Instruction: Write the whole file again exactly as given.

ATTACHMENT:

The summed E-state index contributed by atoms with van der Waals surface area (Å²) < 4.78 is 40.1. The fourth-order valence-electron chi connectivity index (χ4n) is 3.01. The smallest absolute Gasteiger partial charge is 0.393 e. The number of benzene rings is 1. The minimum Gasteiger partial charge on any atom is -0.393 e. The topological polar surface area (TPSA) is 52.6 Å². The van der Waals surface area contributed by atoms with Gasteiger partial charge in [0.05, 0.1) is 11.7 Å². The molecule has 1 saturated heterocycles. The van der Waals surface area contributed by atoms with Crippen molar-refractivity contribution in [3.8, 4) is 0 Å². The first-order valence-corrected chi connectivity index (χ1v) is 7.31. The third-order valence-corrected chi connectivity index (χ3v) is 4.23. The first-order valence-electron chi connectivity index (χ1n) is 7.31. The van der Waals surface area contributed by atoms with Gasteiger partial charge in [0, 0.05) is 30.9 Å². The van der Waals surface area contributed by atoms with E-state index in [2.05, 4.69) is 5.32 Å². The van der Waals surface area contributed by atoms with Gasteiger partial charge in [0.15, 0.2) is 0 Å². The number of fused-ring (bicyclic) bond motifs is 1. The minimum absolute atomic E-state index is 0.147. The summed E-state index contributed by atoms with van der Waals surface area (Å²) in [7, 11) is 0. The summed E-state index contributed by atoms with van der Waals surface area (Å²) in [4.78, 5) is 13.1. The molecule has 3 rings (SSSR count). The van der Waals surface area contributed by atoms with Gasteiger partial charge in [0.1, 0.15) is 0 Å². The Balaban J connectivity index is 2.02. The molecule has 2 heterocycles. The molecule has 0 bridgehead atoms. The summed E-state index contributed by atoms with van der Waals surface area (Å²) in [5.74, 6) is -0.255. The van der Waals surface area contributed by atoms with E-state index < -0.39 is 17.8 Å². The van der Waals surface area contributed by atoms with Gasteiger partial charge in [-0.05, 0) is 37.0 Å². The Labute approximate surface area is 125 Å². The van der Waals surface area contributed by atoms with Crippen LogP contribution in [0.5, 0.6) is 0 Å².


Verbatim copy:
The summed E-state index contributed by atoms with van der Waals surface area (Å²) < 4.78 is 40.1. The fourth-order valence-electron chi connectivity index (χ4n) is 3.01. The smallest absolute Gasteiger partial charge is 0.393 e. The number of benzene rings is 1. The minimum Gasteiger partial charge on any atom is -0.393 e. The topological polar surface area (TPSA) is 52.6 Å². The van der Waals surface area contributed by atoms with Gasteiger partial charge in [0.05, 0.1) is 11.7 Å². The molecule has 1 saturated heterocycles. The van der Waals surface area contributed by atoms with Crippen molar-refractivity contribution in [3.8, 4) is 0 Å². The first-order valence-corrected chi connectivity index (χ1v) is 7.31. The third-order valence-corrected chi connectivity index (χ3v) is 4.23. The first-order valence-electron chi connectivity index (χ1n) is 7.31. The van der Waals surface area contributed by atoms with Gasteiger partial charge in [0, 0.05) is 30.9 Å². The van der Waals surface area contributed by atoms with E-state index in [2.05, 4.69) is 5.32 Å². The van der Waals surface area contributed by atoms with Gasteiger partial charge in [0.15, 0.2) is 0 Å². The number of fused-ring (bicyclic) bond motifs is 1. The minimum absolute atomic E-state index is 0.147. The summed E-state index contributed by atoms with van der Waals surface area (Å²) in [7, 11) is 0. The summed E-state index contributed by atoms with van der Waals surface area (Å²) in [4.78, 5) is 13.1. The molecule has 3 rings (SSSR count). The van der Waals surface area contributed by atoms with Gasteiger partial charge in [0.1, 0.15) is 0 Å². The Balaban J connectivity index is 2.02. The molecule has 2 heterocycles. The molecule has 0 bridgehead atoms. The summed E-state index contributed by atoms with van der Waals surface area (Å²) in [5.74, 6) is -0.255. The van der Waals surface area contributed by atoms with E-state index < -0.39 is 17.8 Å². The van der Waals surface area contributed by atoms with Gasteiger partial charge in [-0.05, 0) is 37.0 Å². The Labute approximate surface area is 125 Å². The van der Waals surface area contributed by atoms with Crippen LogP contribution in [0.5, 0.6) is 0 Å².